I’ve seen it help people who couldn’t find the shoes unless the shoes were in the expected configuration.

While my own shoes may have an expected configuration, I only expect to find my kids’ shoes where ever they last fell off their feet.

I agree. Teach him the word-search strategy - say you’re looking for the word HOMEWORK, scan the puzzle for Hs, and for each one, look at the square of letters around it and see if one is an O. That way you can quickly home in on the word.

If you can teach him to see it as a methodical process rather than randomly scanning the puzzle and giving up, it will be worthwhile.

Not having any kids, and personally enjoying word searches myself, I am nevertheless with you on this, Looey. I’m sure lots of kids gain word comprehension and spelling skills this way, but your son doesn’t. He can spell, so he doesn’t need this learning tool. And IMO the best way to kill a kid’s interest in learning is to force him to do something he doesn’t like/isn’t good at, and call it fun.

I loved to read as a child, but the horrendous books we were assigned in high school–and the terrible teaching methods that went along with them-- seriously wounded my enjoyment of literature. It took me a long time to go back to reading serious fiction (although I enjoyed SF and other “lighter” genres in the meantime).

Randomly scanning the puzzle?? Are you kidding? I’ve been doing exactly what you suggest and more for a long time now. The kid just has a hard time with it. I don’t know how his brain is wired differently than yours and mine, but it doesn’t work for him.

So are you going to all his homework that he finds difficult and time-consuming?

You’d better brush up on your calculus.


So now we’re equating the importance of word searches and calculus? Puh-lease. Even my 10-year-old knows that’s just silly.

My real lament is not that he finds this particular exercise difficult. The problem is that teachers seem to find these particular exercises to be a good use of their students’ time, to the degree that they are graded on an equal level of importance with other homework tasks. I believe that’s wrong.

Does anyone know of any studies done that would indicate the usefulness of word searches as teaching tools? I would be genuinely interested in any research showing either pros or cons.

I can see the value of using word search puzzles for teaching problem-solving and spatial-relation skills. But all of my daughters (ages 23, 19 and 10) have had them as spelling homework, and I just don’t see the puzzles helping them learn to spell anything. They might help, I suppose, if the word, mis-spelled but close, were in the word search a couple of times, and the kid had to circle the one spelled correctly, but that’s not how it is.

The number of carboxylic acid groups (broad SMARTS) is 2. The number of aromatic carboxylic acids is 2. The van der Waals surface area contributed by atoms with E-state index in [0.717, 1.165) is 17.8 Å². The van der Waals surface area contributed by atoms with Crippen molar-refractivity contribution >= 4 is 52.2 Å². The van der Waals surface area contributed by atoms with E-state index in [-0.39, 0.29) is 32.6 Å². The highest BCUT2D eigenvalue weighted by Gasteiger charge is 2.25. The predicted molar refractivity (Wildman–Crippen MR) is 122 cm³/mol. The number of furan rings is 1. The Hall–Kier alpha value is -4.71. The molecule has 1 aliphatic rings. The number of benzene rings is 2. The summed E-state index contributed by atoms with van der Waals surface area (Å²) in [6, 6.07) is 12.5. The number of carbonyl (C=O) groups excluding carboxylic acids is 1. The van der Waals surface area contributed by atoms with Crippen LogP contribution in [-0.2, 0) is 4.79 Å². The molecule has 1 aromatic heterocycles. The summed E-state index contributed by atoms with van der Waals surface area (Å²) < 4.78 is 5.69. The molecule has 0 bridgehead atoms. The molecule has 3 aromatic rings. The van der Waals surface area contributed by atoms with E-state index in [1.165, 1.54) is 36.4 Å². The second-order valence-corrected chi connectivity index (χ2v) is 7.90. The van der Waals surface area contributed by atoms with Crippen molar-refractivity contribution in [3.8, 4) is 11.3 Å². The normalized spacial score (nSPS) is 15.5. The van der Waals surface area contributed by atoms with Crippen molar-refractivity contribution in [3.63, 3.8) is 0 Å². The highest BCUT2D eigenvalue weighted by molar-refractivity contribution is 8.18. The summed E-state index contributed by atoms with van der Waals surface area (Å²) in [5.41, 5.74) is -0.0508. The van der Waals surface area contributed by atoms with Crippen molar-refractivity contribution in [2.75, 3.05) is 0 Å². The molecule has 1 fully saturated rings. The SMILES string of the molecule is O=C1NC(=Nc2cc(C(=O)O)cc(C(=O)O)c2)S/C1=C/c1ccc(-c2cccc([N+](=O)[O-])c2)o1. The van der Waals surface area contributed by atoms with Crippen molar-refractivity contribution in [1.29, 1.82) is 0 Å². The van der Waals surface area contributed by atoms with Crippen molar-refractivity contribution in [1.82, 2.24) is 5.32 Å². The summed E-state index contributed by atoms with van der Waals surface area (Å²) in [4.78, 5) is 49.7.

I am so glad that now that my youngest is in middle school, the only homework she has is either reinforcement for something she learned that day, or something she failed to complete in class.

It’s just another example of so-called ‘teachers’ not teaching, not doing their job, not even knowing how to do their job, and prescribing time-wasting activities because they can. No surprises there. It’s what a lot of teacher do all the time.

My math ‘teacher’ once told us to work through 50 simultaneous equations from a textbook, purely because he was in a bad mood and wanted to sit, sulk and read that day. They weren’t graded or progressively more difficult. They were just 50 of the same type of problem.

Even assuming there’s a need to know how to do simultaneous equations, which is very dubious, and even granting that practice is necessary to achieve proficiency and to prove competence, whatever use this exercise served was served by the time we’d done 9 or 10 of the darn things. The need to plough through 40 more was just time wasted, and time in my life that I’ll never get back. But teachers get away with this crap because they can. If they were in some useful or productive line of work, they wouldn’t be able to waste their own and other people’s time like this.

Telling kids to work through tons of Word Search puzzles? Wow, what a fulfilling career. Guess they should have worked hard at school so that could actually get a proper job.

BINGO! It might teach you the first 2 or 3 letters of a word, but by then you’ve figured it out and circled the darn thing without even reading it. What’s worse is that I bet these puzzles are absolute torture for kids with reading disabilities such as dyslexia and the like.

I am a teacher, and do use word searches to practice review lists. It does make them look through the whole word if your puzzle maker uses ‘distractors’ (places where it puts almost the correct word in). I don’t grade them, and most kids love them. However, I usually let them work in groups, so that one kid doesn’t get too frustrated.

An occasional word search is certainly fine, it creates variety, which helps keep learning interesting, but from the OP I get that it is overdone to the point where it is wasting time and that I can agree with.

Anyway wouldn’t Jumbles be better at teaching spelling…and corny puns?